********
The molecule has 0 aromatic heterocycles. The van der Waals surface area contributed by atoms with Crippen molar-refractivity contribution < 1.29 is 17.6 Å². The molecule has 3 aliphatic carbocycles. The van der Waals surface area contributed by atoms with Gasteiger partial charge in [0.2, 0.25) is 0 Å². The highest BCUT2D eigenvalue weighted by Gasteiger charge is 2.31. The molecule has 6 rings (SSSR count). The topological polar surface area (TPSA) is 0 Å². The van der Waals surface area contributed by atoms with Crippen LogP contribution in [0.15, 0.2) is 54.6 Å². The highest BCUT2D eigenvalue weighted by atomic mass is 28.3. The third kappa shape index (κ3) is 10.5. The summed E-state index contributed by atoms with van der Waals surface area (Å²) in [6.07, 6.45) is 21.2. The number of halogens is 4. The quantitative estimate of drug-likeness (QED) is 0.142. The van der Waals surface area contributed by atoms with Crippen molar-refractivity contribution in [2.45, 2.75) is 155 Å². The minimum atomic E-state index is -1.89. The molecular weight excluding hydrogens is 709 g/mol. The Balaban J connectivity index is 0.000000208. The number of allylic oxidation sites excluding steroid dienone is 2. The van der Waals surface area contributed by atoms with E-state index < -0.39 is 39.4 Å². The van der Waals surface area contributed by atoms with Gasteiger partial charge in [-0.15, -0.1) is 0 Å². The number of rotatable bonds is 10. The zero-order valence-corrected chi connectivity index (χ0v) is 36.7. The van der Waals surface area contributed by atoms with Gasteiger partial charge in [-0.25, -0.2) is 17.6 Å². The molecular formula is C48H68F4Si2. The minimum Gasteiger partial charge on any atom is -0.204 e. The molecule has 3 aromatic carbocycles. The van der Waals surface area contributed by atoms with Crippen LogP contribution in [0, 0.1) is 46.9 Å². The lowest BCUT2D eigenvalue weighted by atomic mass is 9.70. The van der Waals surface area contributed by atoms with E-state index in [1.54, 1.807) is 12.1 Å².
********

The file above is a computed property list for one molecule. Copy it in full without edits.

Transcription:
The molecule has 0 aromatic heterocycles. The van der Waals surface area contributed by atoms with Crippen molar-refractivity contribution < 1.29 is 17.6 Å². The molecule has 3 aliphatic carbocycles. The van der Waals surface area contributed by atoms with Gasteiger partial charge in [0.2, 0.25) is 0 Å². The highest BCUT2D eigenvalue weighted by Gasteiger charge is 2.31. The molecule has 6 rings (SSSR count). The topological polar surface area (TPSA) is 0 Å². The van der Waals surface area contributed by atoms with Crippen LogP contribution in [0.15, 0.2) is 54.6 Å². The highest BCUT2D eigenvalue weighted by atomic mass is 28.3. The third kappa shape index (κ3) is 10.5. The summed E-state index contributed by atoms with van der Waals surface area (Å²) in [6.07, 6.45) is 21.2. The number of halogens is 4. The quantitative estimate of drug-likeness (QED) is 0.142. The van der Waals surface area contributed by atoms with Crippen molar-refractivity contribution in [2.45, 2.75) is 155 Å². The minimum atomic E-state index is -1.89. The molecular weight excluding hydrogens is 709 g/mol. The Balaban J connectivity index is 0.000000208. The number of allylic oxidation sites excluding steroid dienone is 2. The van der Waals surface area contributed by atoms with E-state index < -0.39 is 39.4 Å². The van der Waals surface area contributed by atoms with Gasteiger partial charge in [-0.15, -0.1) is 0 Å². The number of rotatable bonds is 10. The zero-order valence-corrected chi connectivity index (χ0v) is 36.7. The van der Waals surface area contributed by atoms with Gasteiger partial charge in [-0.25, -0.2) is 17.6 Å². The molecular formula is C48H68F4Si2. The minimum Gasteiger partial charge on any atom is -0.204 e. The molecule has 3 aromatic carbocycles. The van der Waals surface area contributed by atoms with Crippen LogP contribution in [0, 0.1) is 46.9 Å². The lowest BCUT2D eigenvalue weighted by atomic mass is 9.70. The van der Waals surface area contributed by atoms with E-state index in [1.54, 1.807) is 12.1 Å².